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by Thompson, Holly

Format: Kindle Book 2011
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Winner of the APALA Asian/Pacific American Award for Young Adult LiteratureAn ALA-YALSA Best Fiction for Young Adults BookAfter a classmate commits suicide, Kana Goldberg—a half-Japanese, half-Jewish American—wonders who is responsible. She and her cliquey friends said some thoughtless things to the girl. Hoping that Kana will reflect on her behavior, her parents pack her off to her mother's ancestral home in Japan for the summer. There Kana spends hours under the hot sun tending to her family's mikan orange groves.Kana's mixed heritage makes it hard to fit in at first, especially under the critical eye of her traditional grandmother, who has never accepted Kana's father. But as the summer unfolds, Kana gets to know her relatives, Japan, and village culture, and she begins to process the pain and guilt she feels about the tragedy back home. Then news about a friend sends her world spinning out of orbit all over again.
Published Reviews
Booklist Review: "In Manhattan, Kanako Goldberg says she is Japlish, part Russian Jewish, part Japanese, and she tries hard to make it into her eighth-grade's in-crowd. Then Ruth, a bipolar classmate, hangs herself, and Kanako's parents send her to spend the summer working on her grandparents' fruit farm in a Japanese village, where she confronts her guilt about following her bitchy classmate's behavior, and she talks to Ruth in her head. The story is purposive, and readers may be slowed by the long, detailed passages about local culture. But Kanako's urgent teen voice, written in rapid free verse and illustrated with occasional black-and-white sketches, will hold readers with its nonreverential family story. Kanako's bossy grandmother is no sweet comfort, always nagging Kanako about her big butt, but she does give good advice about comforting friends back home. The spare poetry about place ( silent / as the night shadow / climbs Mount Fuji ) mixes with jokes about giving spirits GPS-activated cell phones, and readers will want to talk about the big issues, especially the guilt of doing nothing.--Rochman, Hazel Copyright 2010 Booklist"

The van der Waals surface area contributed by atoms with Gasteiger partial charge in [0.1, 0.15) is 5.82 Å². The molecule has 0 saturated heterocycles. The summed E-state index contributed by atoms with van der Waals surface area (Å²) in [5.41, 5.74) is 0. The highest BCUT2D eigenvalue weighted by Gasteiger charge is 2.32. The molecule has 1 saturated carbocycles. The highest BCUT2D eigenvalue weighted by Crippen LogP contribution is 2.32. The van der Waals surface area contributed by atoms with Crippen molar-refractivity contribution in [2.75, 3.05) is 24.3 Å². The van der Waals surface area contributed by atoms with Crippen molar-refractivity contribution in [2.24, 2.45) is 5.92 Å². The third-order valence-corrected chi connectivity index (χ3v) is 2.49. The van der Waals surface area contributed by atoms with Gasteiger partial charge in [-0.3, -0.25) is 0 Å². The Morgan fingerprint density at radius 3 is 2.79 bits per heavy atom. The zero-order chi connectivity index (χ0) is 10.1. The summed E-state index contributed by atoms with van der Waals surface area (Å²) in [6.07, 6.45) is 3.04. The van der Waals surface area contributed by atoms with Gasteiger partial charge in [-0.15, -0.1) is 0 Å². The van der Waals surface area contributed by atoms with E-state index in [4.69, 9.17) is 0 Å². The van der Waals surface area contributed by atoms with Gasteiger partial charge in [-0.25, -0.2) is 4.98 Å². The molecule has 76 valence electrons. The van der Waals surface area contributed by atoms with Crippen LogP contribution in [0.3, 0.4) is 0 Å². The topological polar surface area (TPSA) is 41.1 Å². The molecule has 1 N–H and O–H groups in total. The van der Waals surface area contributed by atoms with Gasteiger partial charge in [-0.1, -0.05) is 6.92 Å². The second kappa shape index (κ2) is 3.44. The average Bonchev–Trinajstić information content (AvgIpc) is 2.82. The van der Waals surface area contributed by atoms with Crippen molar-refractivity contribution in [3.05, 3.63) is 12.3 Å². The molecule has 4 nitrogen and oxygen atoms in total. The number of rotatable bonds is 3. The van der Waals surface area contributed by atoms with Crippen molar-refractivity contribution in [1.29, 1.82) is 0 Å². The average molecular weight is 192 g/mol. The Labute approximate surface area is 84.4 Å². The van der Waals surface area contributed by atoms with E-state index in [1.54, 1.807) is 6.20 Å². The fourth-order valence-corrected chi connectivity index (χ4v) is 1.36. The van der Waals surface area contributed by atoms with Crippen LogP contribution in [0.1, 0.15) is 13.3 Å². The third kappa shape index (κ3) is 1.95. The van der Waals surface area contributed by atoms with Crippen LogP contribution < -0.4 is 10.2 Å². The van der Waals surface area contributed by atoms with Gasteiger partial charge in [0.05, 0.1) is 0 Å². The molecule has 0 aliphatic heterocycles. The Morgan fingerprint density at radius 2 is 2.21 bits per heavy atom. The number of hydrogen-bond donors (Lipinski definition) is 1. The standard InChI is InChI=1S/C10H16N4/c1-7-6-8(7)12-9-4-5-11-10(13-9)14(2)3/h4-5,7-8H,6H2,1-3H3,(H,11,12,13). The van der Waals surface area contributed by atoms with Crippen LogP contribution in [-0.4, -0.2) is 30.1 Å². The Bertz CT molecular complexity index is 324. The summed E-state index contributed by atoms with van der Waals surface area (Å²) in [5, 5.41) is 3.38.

From Booklist, Copyright (c) American Library Association. Used with permission.
Publisher's Weekly Review: "Writing in free verse, Thompson (Ash) eloquently captures a teenager's anger, guilt, and sorrow after a classmate takes her own life. Weeks after Ruth, a bullied eighth-grader, hangs herself in an orchard, the girls who tormented her scatter in different directions, "like beads/ from a necklace/ snapped." Against her wishes, Kana is sent to stay with relatives in her mother's homeland of Japan. Although she's a misfit, with half-Jewish genes and a curvy figure, she is accepted by her extended family and gradually adjusts to the routines and rigors of farm life at her uncle's home. Conciliation doesn't necessarily come through words, but through small gestures of kindness and understanding, brought to life in Thompson's understated yet potent verse. McFerrin's spot illustrations of Japanese imagery (Mount Fuji, origami birds, lanterns) appear intermittently, but feel extraneous and a bit juvenile given the subject matter. Written from Kana's point of view and directed toward Ruth, the novel-moving between Kana's flashbacks, reflections, and moments of discovery-effectively traces her emotional maturation as her desire to move forward is rekindled. Ages 12-up. (Feb.) (c) Copyright PWxyz, LLC. All rights reserved."
(c) Copyright PWxyz, LLC. All rights reserved
Additional Information
Subjects Young Adult Literature
Young Adult Fiction
Publisher Random House Children's Books2011
Language English
ISBN 9780375898341